Progress to improve multi-agency arrangements in Lewisham since the previous Ofsted inspection in 2015 has been slow, Ofsted has said in a report.
A focused visit to Lewisham local authority children’s services in September which focused on the ‘front door’ arrangements for the service that considers contacts and referrals, including decision-making within the multi-agency safeguarding hub (MASH) said athere had been a recently completed a review of children’s social care services, which was commissioned by the chief executive following his appointment in May 2018.
"An independent in-depth diagnostic review of the functioning and effectiveness of MASH arrangements was undertaken and concluded that progress to improve multi-agency arrangements since the previous inspection in 2015 has been slow," said the report.
"Staff and managers do not have access to effective and reliable systems to record work. This results in limited reports on key areas of performance," it added.
The MASH includes a wide range of agencies, the report found. However, only a very small number of children benefit from comprehensive multi-agency information-sharing informing decisions.
Information is only gathered from other agencies once a decision has been made for the referral to be handled by early help services.
- MASH and the early help service are well resourced with experienced practitioners, and there is potential for contributions from a wide range of partner agencies.
- There is good progress in working with children with complex needs, and specialist roles to identify the risks and work with children who go missing, or who are at risk of child sexual exploitation or trafficking are making a positive difference.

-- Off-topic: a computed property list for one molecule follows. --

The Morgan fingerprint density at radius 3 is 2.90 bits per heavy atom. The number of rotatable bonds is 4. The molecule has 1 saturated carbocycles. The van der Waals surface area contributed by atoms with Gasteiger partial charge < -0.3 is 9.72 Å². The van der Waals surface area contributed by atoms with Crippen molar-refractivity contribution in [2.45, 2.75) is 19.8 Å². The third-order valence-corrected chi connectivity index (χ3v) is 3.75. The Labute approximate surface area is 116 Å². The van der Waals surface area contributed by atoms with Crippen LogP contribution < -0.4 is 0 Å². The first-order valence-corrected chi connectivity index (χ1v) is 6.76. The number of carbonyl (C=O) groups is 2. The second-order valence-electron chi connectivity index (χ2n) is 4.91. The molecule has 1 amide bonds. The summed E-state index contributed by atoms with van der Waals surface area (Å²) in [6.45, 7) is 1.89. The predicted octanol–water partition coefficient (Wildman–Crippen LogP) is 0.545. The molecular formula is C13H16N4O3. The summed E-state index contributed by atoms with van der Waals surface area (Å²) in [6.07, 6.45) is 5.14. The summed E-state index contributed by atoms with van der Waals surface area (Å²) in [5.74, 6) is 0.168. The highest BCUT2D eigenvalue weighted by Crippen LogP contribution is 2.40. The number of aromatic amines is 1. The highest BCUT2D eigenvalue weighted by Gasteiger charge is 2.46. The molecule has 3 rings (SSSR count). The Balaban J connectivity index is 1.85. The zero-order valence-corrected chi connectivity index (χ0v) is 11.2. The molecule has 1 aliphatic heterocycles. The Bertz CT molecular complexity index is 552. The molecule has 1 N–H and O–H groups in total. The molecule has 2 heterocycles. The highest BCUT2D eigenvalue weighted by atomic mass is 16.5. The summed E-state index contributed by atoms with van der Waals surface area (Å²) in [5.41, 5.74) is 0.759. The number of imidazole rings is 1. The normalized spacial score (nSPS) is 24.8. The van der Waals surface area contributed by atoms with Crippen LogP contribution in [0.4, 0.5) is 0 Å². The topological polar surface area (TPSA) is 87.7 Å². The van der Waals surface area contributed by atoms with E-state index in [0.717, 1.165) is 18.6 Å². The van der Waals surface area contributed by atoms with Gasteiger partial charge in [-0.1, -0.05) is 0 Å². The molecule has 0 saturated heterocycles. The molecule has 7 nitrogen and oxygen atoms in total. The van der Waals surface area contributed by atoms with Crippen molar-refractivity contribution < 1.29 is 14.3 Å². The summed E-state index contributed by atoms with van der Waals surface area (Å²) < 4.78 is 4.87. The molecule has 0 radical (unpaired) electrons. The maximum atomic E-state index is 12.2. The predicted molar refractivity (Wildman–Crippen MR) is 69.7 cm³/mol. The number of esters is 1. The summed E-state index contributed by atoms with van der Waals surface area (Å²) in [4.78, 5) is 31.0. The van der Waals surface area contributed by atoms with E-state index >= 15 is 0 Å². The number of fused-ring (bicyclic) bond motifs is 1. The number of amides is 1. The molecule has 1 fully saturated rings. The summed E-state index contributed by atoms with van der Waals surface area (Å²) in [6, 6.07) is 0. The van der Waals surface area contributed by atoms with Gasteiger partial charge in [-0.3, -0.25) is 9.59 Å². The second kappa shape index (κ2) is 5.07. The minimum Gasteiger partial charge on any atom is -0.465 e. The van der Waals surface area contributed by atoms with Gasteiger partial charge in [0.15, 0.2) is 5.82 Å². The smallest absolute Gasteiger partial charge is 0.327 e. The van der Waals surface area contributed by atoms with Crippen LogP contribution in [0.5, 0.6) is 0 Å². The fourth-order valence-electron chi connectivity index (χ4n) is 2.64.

- The early help service is well resourced, with experienced practitioners.
- Issues of significant harm are recognised and responded to appropriately, and cases progress to section 47 enquiries without delay.
- Vulnerable adolescents are quickly identified and receive a consistent response to risk.
- Social workers are committed to improving practice, they are loyal to Lewisham and enjoy working there.
However, arrangements for auditing the quality of practice are underdeveloped and assessments vary in the quality and depth of analysis.
Management oversight and supervision take place frequently, but managers do not consistently provide rigour and challenge or take a fresh look at a child’s circumstances.
Managers do not have a comprehensive range of performance data or rich management information to inform their understanding of the quality of practice, or to assist them in identifying trends or patterns for children in Lewisham.
Ofsted recommends Lewisham focuses on the following to improve social work practice:
- The business processes and systems to progress and record work into the MASH, and the integration of early help and assessment records.
- The range and accessibility of performance data.
- Clarification of thresholds and access to services.
- The effective use of information in the MASH.
- The quality and consistency of assessments.
"Senior managers recognise that there is more work to do to improve the systems and approach at the front door so that all children receive an effective social work response. Appropriate plans are in place to address this," the report concluded.